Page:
One Republican consultant close to many House members said that Gaetz’s stunt might have done his cause more harm than good, raising discomfort among Republicans who could imagine themselves in Cheney’s position. Buck said Cheney would likely “hope enough people see that as [Gaetz] overplaying his hand.”
“He’s not very popular” with his House Republican colleagues, Buck added.
But beyond the nuances of Cheney and Kinzinger’s particular political circumstances, their respective fortunes do raise a question that has bedeviled the Republican Party since 2015: How do you solve a problem like Donald John Trump? Do you stand up to him and the forces he has unleashed inside the GOP or try to accommodate them? Fight or flight?
For Cheney, that question will be partly answered on Wednesday in the House Republican leadership vote. But if she is booted from her leadership post, that could free her up to fight more. She could raise money to play in primary campaigns against Republicans who are seeking to turn the GOP from the Republican Party to the Trump Party.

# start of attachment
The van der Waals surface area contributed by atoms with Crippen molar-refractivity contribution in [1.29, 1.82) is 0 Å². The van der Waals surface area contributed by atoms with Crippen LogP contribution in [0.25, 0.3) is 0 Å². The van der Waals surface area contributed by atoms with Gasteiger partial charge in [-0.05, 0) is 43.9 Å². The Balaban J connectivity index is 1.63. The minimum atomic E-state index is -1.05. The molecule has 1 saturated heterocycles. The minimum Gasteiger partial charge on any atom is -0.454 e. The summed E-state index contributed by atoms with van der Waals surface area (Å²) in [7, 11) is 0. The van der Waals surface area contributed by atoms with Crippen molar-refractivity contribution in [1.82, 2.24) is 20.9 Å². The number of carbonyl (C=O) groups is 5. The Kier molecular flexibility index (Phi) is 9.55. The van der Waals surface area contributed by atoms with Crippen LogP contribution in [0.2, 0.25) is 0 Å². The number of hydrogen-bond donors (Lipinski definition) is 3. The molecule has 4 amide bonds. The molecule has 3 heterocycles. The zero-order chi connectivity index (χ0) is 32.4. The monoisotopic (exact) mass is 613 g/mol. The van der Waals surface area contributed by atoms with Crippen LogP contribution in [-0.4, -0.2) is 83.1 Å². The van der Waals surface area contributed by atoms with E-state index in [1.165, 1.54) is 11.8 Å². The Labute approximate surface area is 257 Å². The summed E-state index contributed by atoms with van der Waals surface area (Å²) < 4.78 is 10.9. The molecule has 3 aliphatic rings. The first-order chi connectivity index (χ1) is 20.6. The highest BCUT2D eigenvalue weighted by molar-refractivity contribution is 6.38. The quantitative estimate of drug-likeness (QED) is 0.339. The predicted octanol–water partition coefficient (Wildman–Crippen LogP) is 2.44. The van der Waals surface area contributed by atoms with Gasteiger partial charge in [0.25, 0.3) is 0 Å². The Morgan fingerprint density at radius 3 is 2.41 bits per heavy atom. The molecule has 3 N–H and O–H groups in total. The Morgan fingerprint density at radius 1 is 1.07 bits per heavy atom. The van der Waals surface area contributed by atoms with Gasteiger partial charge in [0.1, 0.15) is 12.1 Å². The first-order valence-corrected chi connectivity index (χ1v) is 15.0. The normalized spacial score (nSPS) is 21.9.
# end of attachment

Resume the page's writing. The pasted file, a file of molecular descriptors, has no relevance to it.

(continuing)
“The vast majority of Republican voters, volunteers and donors are no longer loyal to the G.O.P. Their loyalty now lies with Donald J. Trump,” said Rep. Marjorie Taylor Greene, the freshman lawmaker who has quickly become well known for her belief in conspiracy theories and her unquestioning devotion to Trump.
That transfer of allegiance — from a party that is loyal to a certain set of principles and beliefs to one that is essentially devoted to one person — is what rubs many Republicans the wrong way. They are trying to avoid alienating Trump supporters while also reorienting the GOP around first principles.